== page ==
The GOP’s Fiscal Reykjavik Moment

Most folks who recall the 1980s—or who have read chapter 10 of my book—will know that the climactic moment of Reagan’s Soviet diplomacy was the Reykjavik summit in October 1986, when Gorbachev offered huge concessions to the United States on nuclear weaponry, culminating in the central agreement to abolish all strategic nuclear weapons in 10 years.  But there was a catch: Reagan had to give up development of missile defense.  Reagan said “Nyet,” and the summit collapsed, amidst gloom and doom and near universal condemnation of Reagan for stubbornly refusing to yield on his silly missile defense idea.

Before long, however, it became clear that Reagan’s “stubbornness” (the history books will—already are—understand it as “statesmanship” rather than stubbornness) was the key to getting the Soviet Union essentially to capitulate on nearly all of Reagan’s terms, and fairly quickly, too.

The budget talks in search of a “grand deal” that are apparently under way this weekend look like the fiscal equivalent of Reykjavik: Obama may well offer substantial reform of entitlements a decade down the road, in return for a GOP concession on taxes today.  On the surface it will look like Obama is willing to break with his base, and in a sense he would be, as Nancy Pelosi will prostrate herself in front of the Social Security Administration.  But Speaker Boehner should nonetheless say “Nyet” to this deal, as we’ve seen this movie before—with the 1982 budget deal that was supposed to deliver $3 in spending cuts for every $1 in tax increase.  (It had the opposite effect: one study concluded it results in $1.06 in new spending for every $1 in new taxes.)  President Bush I’s 1990 budget deal was arguably a little better in its outcome, but note that it didn’t stop Bill Clinton from raising taxes further when he arrived at the White House because, well, that’s just what Democrats do.  There’s simply no ay to guarantee that a future Democratic Congress (or a weak Republican one) won’t simply cancel future entitlement reforms five or ten years down the road before they go into effect.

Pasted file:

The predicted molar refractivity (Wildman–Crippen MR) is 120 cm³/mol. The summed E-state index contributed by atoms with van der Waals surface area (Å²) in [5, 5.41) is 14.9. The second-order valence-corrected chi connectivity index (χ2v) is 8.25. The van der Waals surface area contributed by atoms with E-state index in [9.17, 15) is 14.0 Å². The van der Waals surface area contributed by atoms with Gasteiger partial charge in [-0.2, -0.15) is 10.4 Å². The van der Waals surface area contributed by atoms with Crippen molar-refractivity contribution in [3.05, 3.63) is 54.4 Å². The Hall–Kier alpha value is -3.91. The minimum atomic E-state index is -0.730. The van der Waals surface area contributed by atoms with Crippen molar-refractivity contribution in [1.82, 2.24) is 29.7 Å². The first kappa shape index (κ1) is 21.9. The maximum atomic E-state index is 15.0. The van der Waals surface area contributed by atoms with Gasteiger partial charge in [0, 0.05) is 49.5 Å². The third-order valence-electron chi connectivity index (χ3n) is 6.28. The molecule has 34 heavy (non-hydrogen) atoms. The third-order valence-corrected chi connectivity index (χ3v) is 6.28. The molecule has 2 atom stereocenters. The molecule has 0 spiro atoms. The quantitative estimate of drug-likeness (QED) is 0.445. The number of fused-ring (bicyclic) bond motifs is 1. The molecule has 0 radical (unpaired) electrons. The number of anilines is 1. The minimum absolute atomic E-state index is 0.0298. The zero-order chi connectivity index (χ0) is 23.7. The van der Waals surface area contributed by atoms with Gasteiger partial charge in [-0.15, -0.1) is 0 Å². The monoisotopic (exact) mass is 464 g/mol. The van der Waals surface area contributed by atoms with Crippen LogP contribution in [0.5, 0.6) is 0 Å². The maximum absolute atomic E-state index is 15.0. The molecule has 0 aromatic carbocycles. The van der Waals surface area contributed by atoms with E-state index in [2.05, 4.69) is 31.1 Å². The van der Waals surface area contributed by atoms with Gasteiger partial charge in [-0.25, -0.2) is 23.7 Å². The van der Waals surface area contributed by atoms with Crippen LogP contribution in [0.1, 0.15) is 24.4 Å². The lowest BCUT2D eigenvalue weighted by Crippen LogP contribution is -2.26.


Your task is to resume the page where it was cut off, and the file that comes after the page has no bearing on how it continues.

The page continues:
What happened after Reykjavik is instructive.  Gorbachev went back to Moscow, and the Politburo reassessed its position, concluding that they had to abandon their demand to junk SDI and reach a deal with Reagan.  Similarly, if the budget talks between now and August 2 (the debt ceiling deadline) collapse because of a GOP refusal to raise taxes, liberals and the media (but I repeat. . .) will howl at the moon, but Obama will have little choice but to come back to the table on Republican terms.


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